Participants were asked to fill in the questionnaire containing 5 questions about demographic data (sex, age group, education level), profession (health related yes/no) and field of study (health related yes/no). Having answered these questions, the participants received information about the necessity of organ transplantations in general and the organ donation legislation in Austria (see Additional file 1 for details) as an integral part of the online survey or as information leaflet. After having read the information, the participants were asked if they already knew the Austrian law before having read the information part of the survey. The following 2 questions focused on the opinions and attitudes towards the law and on the changes of their attitude after having received detailed information about the law. The question measuring opinions and attitudes gave 4 possibilities where the participants were asked to pick either one or more most adequate answers presenting their opinion. The final “shift of opinion” question offered 4 possibilities with single choice to answer. The announcement of this voluntary survey, the questionnaire and the information given to the participants are given as Additional file 1.

After having answered all mandatory questions the <Save>button had to be pressed and data were captured automatically and stored on a secure server by the software. The number of respondents who had started the survey and the number of interviewees who had finally pressed the<Save>button was counted by the application. When the survey had been closed for responses, data were exported as .csv file and imported into the statistics application. Incomplete data sets recognized by missing end time stamps and/or duration time were excluded from analysis.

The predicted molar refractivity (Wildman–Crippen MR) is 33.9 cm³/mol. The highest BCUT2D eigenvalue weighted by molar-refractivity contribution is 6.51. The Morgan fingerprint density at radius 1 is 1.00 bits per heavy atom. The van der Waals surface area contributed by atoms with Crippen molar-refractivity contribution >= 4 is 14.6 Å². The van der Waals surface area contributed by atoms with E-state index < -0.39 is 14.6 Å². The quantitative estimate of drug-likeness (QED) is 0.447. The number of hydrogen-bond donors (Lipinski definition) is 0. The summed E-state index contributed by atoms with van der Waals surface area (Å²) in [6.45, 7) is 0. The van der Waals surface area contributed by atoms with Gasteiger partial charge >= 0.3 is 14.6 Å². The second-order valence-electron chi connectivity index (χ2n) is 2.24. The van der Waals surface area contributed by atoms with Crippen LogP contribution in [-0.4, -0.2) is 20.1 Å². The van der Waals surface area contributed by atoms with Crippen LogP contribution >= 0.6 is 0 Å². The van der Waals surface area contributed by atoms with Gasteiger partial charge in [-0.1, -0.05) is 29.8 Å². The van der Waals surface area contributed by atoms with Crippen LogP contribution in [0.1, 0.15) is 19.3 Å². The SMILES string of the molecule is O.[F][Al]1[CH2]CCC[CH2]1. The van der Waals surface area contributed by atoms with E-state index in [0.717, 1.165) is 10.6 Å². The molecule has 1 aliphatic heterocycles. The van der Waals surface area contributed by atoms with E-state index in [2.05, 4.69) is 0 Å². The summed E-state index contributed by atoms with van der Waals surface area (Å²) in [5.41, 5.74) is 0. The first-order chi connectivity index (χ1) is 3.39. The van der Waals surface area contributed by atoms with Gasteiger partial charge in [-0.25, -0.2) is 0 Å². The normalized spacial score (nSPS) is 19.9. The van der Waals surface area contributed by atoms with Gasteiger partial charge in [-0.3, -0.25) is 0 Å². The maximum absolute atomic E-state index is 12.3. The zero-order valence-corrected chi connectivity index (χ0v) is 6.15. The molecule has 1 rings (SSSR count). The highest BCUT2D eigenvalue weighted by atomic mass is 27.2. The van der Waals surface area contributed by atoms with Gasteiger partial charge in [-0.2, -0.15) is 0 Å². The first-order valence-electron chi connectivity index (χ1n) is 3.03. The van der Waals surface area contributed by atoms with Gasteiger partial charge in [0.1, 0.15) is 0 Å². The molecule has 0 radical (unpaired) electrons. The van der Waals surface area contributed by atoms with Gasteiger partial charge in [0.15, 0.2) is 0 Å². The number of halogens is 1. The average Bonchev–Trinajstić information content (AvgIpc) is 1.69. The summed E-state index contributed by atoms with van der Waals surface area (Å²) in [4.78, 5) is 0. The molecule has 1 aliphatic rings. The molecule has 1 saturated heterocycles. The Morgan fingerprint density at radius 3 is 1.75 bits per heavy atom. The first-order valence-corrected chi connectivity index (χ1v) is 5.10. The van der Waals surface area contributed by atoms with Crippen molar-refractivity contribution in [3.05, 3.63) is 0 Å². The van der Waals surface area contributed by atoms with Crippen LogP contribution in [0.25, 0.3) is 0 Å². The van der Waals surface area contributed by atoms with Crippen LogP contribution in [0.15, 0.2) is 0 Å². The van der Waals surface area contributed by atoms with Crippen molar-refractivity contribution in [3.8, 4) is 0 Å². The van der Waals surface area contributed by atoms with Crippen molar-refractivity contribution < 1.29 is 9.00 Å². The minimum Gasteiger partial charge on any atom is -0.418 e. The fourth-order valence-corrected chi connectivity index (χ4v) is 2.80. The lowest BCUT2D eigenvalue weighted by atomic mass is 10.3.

Statistics

Descriptive data are presented as percentages of the respective groups. Differences between groups were assessed by two-sided chi-square test. A p < 0.05 was considered as statistically significant. SPSS V20 was used for analysis.

Results

Demographic data

The invitation email was sent to 8331 email addresses and in a separate study 84 patients from the transplantation outpatient clinic were invited to fill in the paper questionnaire on an outpatient basis. Overall, 24% of the invited participants completed the survey. Response rate for the online survey was 26% and completion rate 23%. For the paper survey response rate was 100% and completion rate 95%. The final study cohort consisted of 2025 persons (1945 online participants, 80 patients; 65% female, mean age group 26–30) (Figure  1). 61% of participants were between 18 and 25 years old, 21% between 26 and 30 years, 9% between 31 and 40 and 4% between 41 and 50 years and 4% older than 50 years. Education level can be compiled as following: 1% completed primary education, 3% had primary education with an apprenticeship, further 9% had completed secondary education and the remaining 88% had completed higher education, 42% a general and 17% a profession-related high school, 2% an academy and 27% were holding a university degree.

thumbnailFigure 1. Study flow chart.